The structure sat on a plaza of flat irregular limestone pavers once tread by Cortez and Montezuma, now a pit fifty feet below the surface of modern Mexico City, eagerly occupied by her and others digging for knowledge and fame.  Around these excavated acres an aggregate of five centuries of civilization rose above her, framing the great hole with colonial and modern structures.

Excited by the prospect of a new discovery, Julietta clambered down eight wooden steps, under an awning and into a cavity littered with exposed bones. Sacrificial victims, the estimate was four hundred.  The scale of death she and her crews discovered continued to awe her.

Looking over the paved mall, its depths not yet explored, she wondered how many more bodies rested under the broad stone mosaic.  Often she envisioned the irregular stony slabs moving, and bony hands reaching through the dirt to pull their skeletal remains free to walk away.  Sometimes their primeval pain seemed to rise from the earth and travel up her body, numbing her senses.

Questions tumbled inside her:  Who were you?  Why did you end like this?

 

This place gives me an uncomfortable feeling.

 

DEADMAN’S HOLE

DMCREEK2This area looks a little sinister doesn’t it? Plenty happened here in 1840 to the turn of the century. This was a place of several murders. Some were gruesome with the mark of the beast. This place was on a Butterfield Stage route. The stage stopped here to rest passengers on their way north to Los Angeles or south on it’s way to Yuma. The horses were rested and passengers were able to sit in the shade and rest themselves from the body aching coach ride. Passengers could snack if they had food and refresh themselves from two spring fed pools. DMCREEK.

One day refreshments were cut short when a body was found in one of the pools. This occurred more than once and bodies were male and female, some mangled and torn as if killed by an animal. But what kind of animal? Several people at the pools had seen a strange frightening creature that was a mix between a gorilla and a human. They called it a man-animal. Some say it was a sasquatch.

http://www.bigfootencounters.com/stories/monster.htm

Happy travels. My name is Wally Runnels and I write Border Pulp.

 

There’s always work in Mexico.

 

BORDER PULP NEWS: There’s work in Mexico if you wanna be a coyote.

 Our economy is doing okay but there’s also plenty of work in Mexico. Coyotes are staying busy. Recent research indicates that three out of five coyotes are American citizens. They are American males of Hispanic descent. They get their clients from a Mexican social network and make schedules based on final destinations.  MIGRANTS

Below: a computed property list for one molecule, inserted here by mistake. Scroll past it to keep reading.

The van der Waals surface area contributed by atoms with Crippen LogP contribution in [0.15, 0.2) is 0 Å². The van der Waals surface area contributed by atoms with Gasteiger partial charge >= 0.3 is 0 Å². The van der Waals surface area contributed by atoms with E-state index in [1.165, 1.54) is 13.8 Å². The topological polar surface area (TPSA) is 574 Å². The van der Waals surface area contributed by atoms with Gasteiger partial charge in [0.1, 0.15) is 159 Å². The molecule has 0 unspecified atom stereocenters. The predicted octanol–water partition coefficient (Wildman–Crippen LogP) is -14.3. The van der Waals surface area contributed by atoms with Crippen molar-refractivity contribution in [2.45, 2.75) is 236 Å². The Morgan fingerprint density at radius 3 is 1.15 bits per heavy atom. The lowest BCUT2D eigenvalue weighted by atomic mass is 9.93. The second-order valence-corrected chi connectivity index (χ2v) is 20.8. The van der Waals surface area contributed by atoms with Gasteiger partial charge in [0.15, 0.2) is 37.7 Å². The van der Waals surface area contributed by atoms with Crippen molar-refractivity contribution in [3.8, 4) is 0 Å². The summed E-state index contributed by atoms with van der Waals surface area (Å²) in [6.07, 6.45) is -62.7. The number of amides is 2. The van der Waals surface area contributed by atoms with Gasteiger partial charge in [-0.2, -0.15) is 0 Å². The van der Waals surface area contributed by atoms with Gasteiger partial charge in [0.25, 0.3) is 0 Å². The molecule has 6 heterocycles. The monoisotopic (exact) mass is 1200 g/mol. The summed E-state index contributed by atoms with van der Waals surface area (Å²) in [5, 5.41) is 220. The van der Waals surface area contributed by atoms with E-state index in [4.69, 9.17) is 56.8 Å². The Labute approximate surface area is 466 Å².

Just think twice about starting your own coyote business. You’ll have to payoff some nasty people and get an approval from the local cartel. Most smuggling groups are part of a cartel or a syndicate that pays a cartel to stay in business.

An American coyote is paid higher wages than their Mexican counterparts. Last year they got $850 per head per migrant that they get across. Mexican Coyotes will get about $300 less. Central American coyotes will make only $150.

Normally one coyote will take three people and maintain them while they guide them across the border. Payment can be made in installments. Final payments are made upon arrival at the agreed destination. Migrants bound for California will have to pay in advance, and can pay up to $10,000 a head with no guarantees.

Still wanna be a coyote? Buena Suerte.

We’ll pass Rocky’s house on the way to Jacumba.

JACUMBA’S GHOST STAGE.

Okay, so we’re on our way to Jacumba.  Yeah, we’ll pass Rocky’s house, but he’s not there. He’s in Mexico City doing some work for a cartel.

In the 1800’s there was no border fence. You could look south and not see anything but open country. You’d need a map and a transit to find the international line, or you might step on a lead marker with a brass plate imbedded in it saying you were standing on the border.

In those days the only road through Jacumba was dirt. It was a wagon road used by local ranchers or the military. There was a cavalry post a few miles away. Eventually the track became a stagecoach road for the Butterfield Line and others going to and from San Diego.

Old Highway 80 built in 1932 wanders over and around the original dirt stage road that passed through Jacumba in those early days.